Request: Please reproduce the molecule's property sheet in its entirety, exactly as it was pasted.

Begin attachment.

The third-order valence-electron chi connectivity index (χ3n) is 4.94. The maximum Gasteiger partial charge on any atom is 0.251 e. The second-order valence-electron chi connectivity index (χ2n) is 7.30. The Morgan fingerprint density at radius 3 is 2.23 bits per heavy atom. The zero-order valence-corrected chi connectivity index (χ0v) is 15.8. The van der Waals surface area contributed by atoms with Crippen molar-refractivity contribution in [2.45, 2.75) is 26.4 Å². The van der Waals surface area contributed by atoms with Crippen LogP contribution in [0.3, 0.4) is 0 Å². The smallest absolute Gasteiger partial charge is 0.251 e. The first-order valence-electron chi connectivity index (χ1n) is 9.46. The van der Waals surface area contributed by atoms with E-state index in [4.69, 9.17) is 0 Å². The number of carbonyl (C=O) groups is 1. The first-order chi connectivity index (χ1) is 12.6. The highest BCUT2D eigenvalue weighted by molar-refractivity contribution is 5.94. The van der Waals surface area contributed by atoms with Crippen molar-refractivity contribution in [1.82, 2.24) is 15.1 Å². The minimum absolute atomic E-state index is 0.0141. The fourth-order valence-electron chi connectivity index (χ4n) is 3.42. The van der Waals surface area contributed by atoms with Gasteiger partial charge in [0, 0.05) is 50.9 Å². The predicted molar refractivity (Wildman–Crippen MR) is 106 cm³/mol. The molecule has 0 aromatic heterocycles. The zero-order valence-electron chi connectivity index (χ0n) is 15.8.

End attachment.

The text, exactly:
The third-order valence-electron chi connectivity index (χ3n) is 4.94. The maximum Gasteiger partial charge on any atom is 0.251 e. The second-order valence-electron chi connectivity index (χ2n) is 7.30. The Morgan fingerprint density at radius 3 is 2.23 bits per heavy atom. The zero-order valence-corrected chi connectivity index (χ0v) is 15.8. The van der Waals surface area contributed by atoms with Crippen molar-refractivity contribution in [2.45, 2.75) is 26.4 Å². The van der Waals surface area contributed by atoms with Crippen LogP contribution in [0.3, 0.4) is 0 Å². The smallest absolute Gasteiger partial charge is 0.251 e. The first-order valence-electron chi connectivity index (χ1n) is 9.46. The van der Waals surface area contributed by atoms with E-state index in [4.69, 9.17) is 0 Å². The number of carbonyl (C=O) groups is 1. The first-order chi connectivity index (χ1) is 12.6. The highest BCUT2D eigenvalue weighted by molar-refractivity contribution is 5.94. The van der Waals surface area contributed by atoms with Crippen molar-refractivity contribution in [1.82, 2.24) is 15.1 Å². The minimum absolute atomic E-state index is 0.0141. The fourth-order valence-electron chi connectivity index (χ4n) is 3.42. The van der Waals surface area contributed by atoms with Gasteiger partial charge in [0, 0.05) is 50.9 Å². The predicted molar refractivity (Wildman–Crippen MR) is 106 cm³/mol. The molecule has 0 aromatic heterocycles. The zero-order valence-electron chi connectivity index (χ0n) is 15.8.